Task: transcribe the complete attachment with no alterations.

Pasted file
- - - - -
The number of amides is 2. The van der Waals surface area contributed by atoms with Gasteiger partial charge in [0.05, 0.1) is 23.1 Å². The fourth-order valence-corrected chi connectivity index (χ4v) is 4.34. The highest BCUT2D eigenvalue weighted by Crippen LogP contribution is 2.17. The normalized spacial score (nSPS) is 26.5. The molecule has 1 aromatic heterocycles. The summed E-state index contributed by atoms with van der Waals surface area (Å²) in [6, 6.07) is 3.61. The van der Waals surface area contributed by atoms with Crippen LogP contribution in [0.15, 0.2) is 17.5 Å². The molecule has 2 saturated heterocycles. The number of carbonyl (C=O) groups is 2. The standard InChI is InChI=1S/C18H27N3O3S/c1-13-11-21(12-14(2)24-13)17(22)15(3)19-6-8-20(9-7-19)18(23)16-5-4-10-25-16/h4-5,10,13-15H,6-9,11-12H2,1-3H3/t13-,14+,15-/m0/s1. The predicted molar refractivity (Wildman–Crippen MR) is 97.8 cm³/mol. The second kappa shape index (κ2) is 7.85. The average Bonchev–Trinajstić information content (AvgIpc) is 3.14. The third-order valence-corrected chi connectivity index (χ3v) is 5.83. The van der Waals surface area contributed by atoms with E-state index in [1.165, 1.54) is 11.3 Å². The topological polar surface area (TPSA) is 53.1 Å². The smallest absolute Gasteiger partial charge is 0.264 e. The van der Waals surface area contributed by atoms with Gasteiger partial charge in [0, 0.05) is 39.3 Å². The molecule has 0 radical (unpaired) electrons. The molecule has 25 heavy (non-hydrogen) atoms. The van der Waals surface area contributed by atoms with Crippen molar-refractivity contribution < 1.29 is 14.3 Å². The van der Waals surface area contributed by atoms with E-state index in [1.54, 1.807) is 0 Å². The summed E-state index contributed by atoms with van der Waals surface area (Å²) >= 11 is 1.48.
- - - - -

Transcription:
The number of amides is 2. The van der Waals surface area contributed by atoms with Gasteiger partial charge in [0.05, 0.1) is 23.1 Å². The fourth-order valence-corrected chi connectivity index (χ4v) is 4.34. The highest BCUT2D eigenvalue weighted by Crippen LogP contribution is 2.17. The normalized spacial score (nSPS) is 26.5. The molecule has 1 aromatic heterocycles. The summed E-state index contributed by atoms with van der Waals surface area (Å²) in [6, 6.07) is 3.61. The van der Waals surface area contributed by atoms with Crippen LogP contribution in [0.15, 0.2) is 17.5 Å². The molecule has 2 saturated heterocycles. The number of carbonyl (C=O) groups is 2. The standard InChI is InChI=1S/C18H27N3O3S/c1-13-11-21(12-14(2)24-13)17(22)15(3)19-6-8-20(9-7-19)18(23)16-5-4-10-25-16/h4-5,10,13-15H,6-9,11-12H2,1-3H3/t13-,14+,15-/m0/s1. The predicted molar refractivity (Wildman–Crippen MR) is 97.8 cm³/mol. The second kappa shape index (κ2) is 7.85. The average Bonchev–Trinajstić information content (AvgIpc) is 3.14. The third-order valence-corrected chi connectivity index (χ3v) is 5.83. The van der Waals surface area contributed by atoms with E-state index in [1.165, 1.54) is 11.3 Å². The topological polar surface area (TPSA) is 53.1 Å². The smallest absolute Gasteiger partial charge is 0.264 e. The van der Waals surface area contributed by atoms with Gasteiger partial charge in [0, 0.05) is 39.3 Å². The molecule has 0 radical (unpaired) electrons. The molecule has 25 heavy (non-hydrogen) atoms. The van der Waals surface area contributed by atoms with Crippen molar-refractivity contribution < 1.29 is 14.3 Å². The van der Waals surface area contributed by atoms with E-state index in [1.54, 1.807) is 0 Å². The summed E-state index contributed by atoms with van der Waals surface area (Å²) >= 11 is 1.48.